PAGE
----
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The editor of the Louisville Defender informs King that his 18 March sermon at Dexter Avenue Baptist Church will be published in his newspaper.1 Stanley was in Montgomery to cover the trial for the newspaper and convey Alpha Phil Alpha's support for its fellow member. Stanley, fraternity general secretary James Huger, and southern vice president Lewis O. Swingler presented a check for $1,000 to the MIA at a 20 March mass meeting.2
Reverend M. L. King, Jr.
Dexter Avenue Baptist Church
Dear Brother King:
Here is a copy of your sermon as copied by me. I plan to use it in a feature I am doing on Montgomery.
If at all convenient, send me by return air mail special a photo of you and wife or alone, or in a group. I am assuming that you have prints of some of the many photos made of you. I want to use them to help raise some money for the cause that you are so nobly fighting.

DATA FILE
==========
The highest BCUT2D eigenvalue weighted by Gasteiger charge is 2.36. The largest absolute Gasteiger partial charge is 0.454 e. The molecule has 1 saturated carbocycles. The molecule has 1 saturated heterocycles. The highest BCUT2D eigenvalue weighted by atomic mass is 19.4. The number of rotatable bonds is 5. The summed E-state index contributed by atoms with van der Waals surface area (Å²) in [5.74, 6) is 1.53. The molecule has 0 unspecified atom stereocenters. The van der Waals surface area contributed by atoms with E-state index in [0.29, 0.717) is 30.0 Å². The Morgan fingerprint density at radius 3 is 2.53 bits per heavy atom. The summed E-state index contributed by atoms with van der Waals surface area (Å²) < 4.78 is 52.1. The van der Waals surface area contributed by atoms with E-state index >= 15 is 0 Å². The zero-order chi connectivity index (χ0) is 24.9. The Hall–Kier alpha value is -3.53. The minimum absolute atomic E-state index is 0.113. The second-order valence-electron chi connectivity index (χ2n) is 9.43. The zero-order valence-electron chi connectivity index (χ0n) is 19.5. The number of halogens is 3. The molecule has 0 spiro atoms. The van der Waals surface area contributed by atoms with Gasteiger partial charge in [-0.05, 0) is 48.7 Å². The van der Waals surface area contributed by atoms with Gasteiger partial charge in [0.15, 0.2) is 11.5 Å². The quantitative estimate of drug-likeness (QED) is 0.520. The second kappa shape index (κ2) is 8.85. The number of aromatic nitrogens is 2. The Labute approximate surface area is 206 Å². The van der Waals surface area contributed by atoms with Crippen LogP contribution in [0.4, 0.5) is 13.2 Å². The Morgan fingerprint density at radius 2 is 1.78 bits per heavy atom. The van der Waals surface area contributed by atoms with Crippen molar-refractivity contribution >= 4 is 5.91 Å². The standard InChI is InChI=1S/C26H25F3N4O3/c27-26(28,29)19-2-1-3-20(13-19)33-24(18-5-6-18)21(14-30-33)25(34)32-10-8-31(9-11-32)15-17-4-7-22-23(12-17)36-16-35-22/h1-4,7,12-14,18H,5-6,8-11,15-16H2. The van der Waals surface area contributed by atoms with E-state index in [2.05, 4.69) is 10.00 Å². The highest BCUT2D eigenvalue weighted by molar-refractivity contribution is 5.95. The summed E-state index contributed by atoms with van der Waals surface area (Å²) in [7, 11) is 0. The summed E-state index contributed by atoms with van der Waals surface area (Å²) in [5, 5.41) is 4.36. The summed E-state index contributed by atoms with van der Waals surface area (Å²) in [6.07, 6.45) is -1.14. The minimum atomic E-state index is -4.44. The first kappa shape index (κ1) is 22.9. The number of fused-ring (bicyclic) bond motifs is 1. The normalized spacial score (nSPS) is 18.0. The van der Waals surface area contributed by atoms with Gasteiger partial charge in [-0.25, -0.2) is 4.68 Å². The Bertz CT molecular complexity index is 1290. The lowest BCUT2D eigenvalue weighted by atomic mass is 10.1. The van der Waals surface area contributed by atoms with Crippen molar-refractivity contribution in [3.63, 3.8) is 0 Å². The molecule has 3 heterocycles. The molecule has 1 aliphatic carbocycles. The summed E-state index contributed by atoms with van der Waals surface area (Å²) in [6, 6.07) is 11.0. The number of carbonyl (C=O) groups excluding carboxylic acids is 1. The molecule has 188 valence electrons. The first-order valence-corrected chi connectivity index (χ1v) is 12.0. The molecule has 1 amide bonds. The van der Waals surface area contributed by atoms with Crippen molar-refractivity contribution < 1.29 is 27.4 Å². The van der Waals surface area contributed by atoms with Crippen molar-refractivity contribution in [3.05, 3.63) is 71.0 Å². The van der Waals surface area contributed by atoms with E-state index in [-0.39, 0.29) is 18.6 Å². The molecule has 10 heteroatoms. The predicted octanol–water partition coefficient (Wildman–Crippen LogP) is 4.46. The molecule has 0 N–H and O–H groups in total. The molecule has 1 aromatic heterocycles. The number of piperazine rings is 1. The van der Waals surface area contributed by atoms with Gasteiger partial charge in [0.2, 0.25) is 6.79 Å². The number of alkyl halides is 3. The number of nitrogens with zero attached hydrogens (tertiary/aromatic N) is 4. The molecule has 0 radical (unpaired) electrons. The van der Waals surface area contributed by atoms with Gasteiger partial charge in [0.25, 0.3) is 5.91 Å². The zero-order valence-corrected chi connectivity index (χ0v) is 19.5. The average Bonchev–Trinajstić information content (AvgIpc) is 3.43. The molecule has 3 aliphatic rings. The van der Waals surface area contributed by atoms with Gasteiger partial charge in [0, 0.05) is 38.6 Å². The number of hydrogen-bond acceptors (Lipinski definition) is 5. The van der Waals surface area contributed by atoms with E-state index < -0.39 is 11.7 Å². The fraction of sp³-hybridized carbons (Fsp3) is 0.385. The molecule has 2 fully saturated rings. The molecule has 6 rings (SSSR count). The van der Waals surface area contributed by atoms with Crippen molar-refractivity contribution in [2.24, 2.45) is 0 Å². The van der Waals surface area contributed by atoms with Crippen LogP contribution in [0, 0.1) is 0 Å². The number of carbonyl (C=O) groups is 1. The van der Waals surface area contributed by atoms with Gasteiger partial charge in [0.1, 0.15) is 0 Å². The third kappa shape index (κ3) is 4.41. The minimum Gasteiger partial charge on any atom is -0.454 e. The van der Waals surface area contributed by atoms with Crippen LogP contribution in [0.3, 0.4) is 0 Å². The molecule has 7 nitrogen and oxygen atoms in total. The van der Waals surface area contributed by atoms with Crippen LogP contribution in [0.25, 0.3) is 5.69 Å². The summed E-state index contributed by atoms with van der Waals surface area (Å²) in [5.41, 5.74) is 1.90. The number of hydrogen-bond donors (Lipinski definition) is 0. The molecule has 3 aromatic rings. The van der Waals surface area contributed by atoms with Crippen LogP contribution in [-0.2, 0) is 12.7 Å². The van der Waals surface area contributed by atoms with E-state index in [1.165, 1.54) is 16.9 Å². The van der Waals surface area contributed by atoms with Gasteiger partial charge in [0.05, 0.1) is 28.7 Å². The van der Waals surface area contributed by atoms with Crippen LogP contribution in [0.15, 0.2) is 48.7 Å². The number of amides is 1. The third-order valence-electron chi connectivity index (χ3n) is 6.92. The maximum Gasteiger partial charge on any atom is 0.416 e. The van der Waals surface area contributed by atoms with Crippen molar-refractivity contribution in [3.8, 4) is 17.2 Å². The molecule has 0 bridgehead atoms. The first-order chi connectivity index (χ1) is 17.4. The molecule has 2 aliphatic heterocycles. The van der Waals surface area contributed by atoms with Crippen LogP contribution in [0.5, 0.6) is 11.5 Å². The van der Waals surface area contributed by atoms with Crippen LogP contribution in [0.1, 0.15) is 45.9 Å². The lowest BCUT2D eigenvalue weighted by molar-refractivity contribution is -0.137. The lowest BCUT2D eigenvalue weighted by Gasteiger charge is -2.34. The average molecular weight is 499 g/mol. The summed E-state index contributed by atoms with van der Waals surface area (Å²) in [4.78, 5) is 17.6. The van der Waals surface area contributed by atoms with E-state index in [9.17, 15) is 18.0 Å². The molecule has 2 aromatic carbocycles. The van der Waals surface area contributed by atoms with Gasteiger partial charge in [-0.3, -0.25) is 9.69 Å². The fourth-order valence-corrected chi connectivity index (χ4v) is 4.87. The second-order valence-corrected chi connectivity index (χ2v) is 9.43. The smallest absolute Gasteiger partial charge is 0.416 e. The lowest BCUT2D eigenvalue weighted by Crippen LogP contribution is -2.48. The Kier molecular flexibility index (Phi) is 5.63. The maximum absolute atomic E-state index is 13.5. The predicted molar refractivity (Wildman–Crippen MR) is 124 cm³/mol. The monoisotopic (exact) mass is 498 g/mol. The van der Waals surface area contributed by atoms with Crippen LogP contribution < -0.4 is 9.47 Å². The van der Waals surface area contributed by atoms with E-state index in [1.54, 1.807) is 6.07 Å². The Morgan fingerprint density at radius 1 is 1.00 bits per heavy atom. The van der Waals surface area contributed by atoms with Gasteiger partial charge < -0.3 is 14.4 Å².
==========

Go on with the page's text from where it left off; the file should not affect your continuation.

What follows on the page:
It was a source of unlimited inspiration to be with you during the beginning days of your trial. Your father and I journed back to Louisville together and I had the opportunity of meeting your fine mother in the Atlanta airport.
Alpha will be sending you additional sums. The least we can do is to supply financial and moral support to you, our champion of human decency. I know that your conviction by Judge Carter neither surprised nor unnerved you. If you have made any public statement on the outcome of the trial, please send me a copy immediately.
What you are doing is not only a tribute to your great leadership in Montgomery, but it will forever remain the outstanding example of the most intelligent and effective resistance to bigotry known to our people.
May God keep you erect as you carry out His work where it counts the most.
TLS. MLKP-MBU: Box 13A
1. See King, “When Peace Becomes Obnoxious,” 29 March 1956, pp. 207-208 in this volume.
2. Alpha Phi Alpha Fraternity Newsletter 5, no. 4 (23 March 1956).